Stanford University

Project 3: Prototyping

Part II

Back to the field

Remember that testing many can produce better insights than testing one. So, bring your three prototypes to at least four representative users out in the field. Think of this as needfinding with props. Ask your studio staff if you need help gaining access to users.

Set the stage — the user's problem or goal — and remind the user that you are trying to test the prototypes, not the users. Take notes as they use each of your prototypes. When they are done, talk with them more holistically about the three prototypes. Find out what resonated with each prototype relative to the others, and what missed the mark. Usability isn't your focus right now: your primary goal is to gain insight into the broader design space and your general design ideas. Are they hitting on real needs? Are they helpful but incremental?

Write up a summary of your findings. First, describe your method and who you tested with. Second, tell us what you saw. Third, tell us your interpretation and reflections. What did the feedback imply about your original design questions that led to the prototypes? What changes will it prompt? Focus on concept, not usability.

Reflect and iterate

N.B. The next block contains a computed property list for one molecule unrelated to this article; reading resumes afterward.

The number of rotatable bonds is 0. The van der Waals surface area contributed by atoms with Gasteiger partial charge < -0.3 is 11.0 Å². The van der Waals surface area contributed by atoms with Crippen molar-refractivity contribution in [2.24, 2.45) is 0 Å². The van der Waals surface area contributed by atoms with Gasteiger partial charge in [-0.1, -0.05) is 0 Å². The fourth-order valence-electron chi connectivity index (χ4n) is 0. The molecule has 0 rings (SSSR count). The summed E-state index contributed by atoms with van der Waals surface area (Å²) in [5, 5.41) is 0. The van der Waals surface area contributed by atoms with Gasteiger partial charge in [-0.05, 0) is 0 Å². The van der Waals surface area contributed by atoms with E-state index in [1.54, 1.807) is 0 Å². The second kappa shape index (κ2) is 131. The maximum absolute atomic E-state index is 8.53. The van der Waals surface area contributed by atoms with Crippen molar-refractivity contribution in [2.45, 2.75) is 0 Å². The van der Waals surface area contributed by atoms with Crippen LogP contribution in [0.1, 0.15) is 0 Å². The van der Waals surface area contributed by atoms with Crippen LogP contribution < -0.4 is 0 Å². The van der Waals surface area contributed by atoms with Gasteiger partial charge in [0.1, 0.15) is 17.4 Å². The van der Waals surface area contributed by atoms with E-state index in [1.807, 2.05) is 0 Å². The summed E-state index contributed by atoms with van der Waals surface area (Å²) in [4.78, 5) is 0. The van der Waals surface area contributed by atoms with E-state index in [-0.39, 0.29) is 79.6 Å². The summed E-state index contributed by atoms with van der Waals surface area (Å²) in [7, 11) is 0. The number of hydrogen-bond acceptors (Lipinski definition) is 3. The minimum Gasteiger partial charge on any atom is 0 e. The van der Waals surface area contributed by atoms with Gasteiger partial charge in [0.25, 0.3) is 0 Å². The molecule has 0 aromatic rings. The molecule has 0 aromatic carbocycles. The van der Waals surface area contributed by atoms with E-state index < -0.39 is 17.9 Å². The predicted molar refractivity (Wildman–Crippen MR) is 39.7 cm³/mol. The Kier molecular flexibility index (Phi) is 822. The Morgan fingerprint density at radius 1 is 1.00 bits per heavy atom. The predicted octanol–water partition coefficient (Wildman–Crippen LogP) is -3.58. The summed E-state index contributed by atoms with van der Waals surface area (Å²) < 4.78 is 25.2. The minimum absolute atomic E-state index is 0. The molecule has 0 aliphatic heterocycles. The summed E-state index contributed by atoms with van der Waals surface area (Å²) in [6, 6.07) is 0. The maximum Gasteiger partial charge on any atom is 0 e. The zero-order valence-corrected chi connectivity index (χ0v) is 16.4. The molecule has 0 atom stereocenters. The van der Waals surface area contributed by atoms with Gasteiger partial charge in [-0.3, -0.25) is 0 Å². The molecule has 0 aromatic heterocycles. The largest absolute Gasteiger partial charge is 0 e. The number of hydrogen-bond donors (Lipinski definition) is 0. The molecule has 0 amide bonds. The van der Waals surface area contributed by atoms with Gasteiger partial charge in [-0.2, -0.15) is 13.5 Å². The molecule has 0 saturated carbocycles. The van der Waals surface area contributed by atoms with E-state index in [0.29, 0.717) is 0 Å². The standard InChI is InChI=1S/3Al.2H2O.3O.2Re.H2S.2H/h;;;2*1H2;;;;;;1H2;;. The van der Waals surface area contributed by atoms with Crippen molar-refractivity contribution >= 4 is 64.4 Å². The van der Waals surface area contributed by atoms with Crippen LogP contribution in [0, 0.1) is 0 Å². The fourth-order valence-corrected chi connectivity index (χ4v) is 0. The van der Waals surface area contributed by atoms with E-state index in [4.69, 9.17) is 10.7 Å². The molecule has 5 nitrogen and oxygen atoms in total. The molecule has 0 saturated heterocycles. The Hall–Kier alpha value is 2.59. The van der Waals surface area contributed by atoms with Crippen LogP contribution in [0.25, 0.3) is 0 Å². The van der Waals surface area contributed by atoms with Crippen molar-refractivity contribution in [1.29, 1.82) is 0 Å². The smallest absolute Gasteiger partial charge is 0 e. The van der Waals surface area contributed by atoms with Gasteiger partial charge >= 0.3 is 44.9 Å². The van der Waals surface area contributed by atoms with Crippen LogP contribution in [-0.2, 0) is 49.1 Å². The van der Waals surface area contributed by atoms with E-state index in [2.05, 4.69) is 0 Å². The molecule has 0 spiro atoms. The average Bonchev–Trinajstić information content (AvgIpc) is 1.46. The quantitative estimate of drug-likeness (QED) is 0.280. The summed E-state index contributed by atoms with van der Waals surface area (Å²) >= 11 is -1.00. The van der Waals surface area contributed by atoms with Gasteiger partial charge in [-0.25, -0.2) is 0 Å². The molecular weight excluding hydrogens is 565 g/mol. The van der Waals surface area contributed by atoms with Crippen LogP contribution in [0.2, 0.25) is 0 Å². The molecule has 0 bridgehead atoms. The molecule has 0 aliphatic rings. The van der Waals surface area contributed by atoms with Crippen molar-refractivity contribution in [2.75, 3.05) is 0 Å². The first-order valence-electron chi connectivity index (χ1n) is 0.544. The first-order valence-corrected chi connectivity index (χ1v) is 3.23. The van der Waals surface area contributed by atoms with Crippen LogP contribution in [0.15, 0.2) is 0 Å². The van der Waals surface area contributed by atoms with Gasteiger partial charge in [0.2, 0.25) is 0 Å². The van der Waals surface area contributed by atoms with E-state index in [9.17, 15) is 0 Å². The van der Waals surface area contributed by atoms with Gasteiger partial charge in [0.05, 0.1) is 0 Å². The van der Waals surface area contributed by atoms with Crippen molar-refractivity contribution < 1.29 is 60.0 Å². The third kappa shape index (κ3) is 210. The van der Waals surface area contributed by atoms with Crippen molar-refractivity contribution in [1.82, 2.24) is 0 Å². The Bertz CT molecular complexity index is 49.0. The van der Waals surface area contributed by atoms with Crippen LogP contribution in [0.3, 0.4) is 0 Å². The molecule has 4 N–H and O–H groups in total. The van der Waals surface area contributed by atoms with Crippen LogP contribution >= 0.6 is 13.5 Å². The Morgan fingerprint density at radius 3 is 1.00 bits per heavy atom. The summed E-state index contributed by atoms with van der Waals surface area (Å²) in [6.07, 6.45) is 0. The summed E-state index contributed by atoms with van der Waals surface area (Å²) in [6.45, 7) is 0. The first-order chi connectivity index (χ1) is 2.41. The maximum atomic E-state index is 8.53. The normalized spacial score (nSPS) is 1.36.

Armed with your results from needfinding with prototypes, it's time to iterate.

First, reflect on the needs and How Might We questions you previously identified. Which ones do you no longer think are important or relevant? What are new ones you might not have see previously? Focusing, which one do you want to solve?

Second, reflect on your ideas. Flare again. Use your new experiences to brainstorm additional ideas around your revised How Might We questions. What new ideas come up? Which old ones should be amended? Can you revive or splice old ideas in interesting ways?

Use this insight to generate a new set of three ideas and a new set of three prototypes. These can be evolutions of your original ideas, or entirely new ideas, or a combination of both.

Submit and Present

On Canvas

Pull everything together into your submission for P3.II on Canvas. This includes:

  • A PDF with your user feedback from the needfinding with prototypes.
  • Three PDF or zip files, one for each revised prototype: the question each was trying to ask, and a description (including images) of each.

In Studio

Be prepared to present your user feedback and your final proposed design in five minutes in studio. Bring full-page color printouts of your user feedback (e.g., photos), and of your revised prototypes.

Grading rubric

Each milestone is worth five points. You will receive five points for completing the assignment satisfactorily, submitting it, and your whole team bringing your deliverables to class for feedback.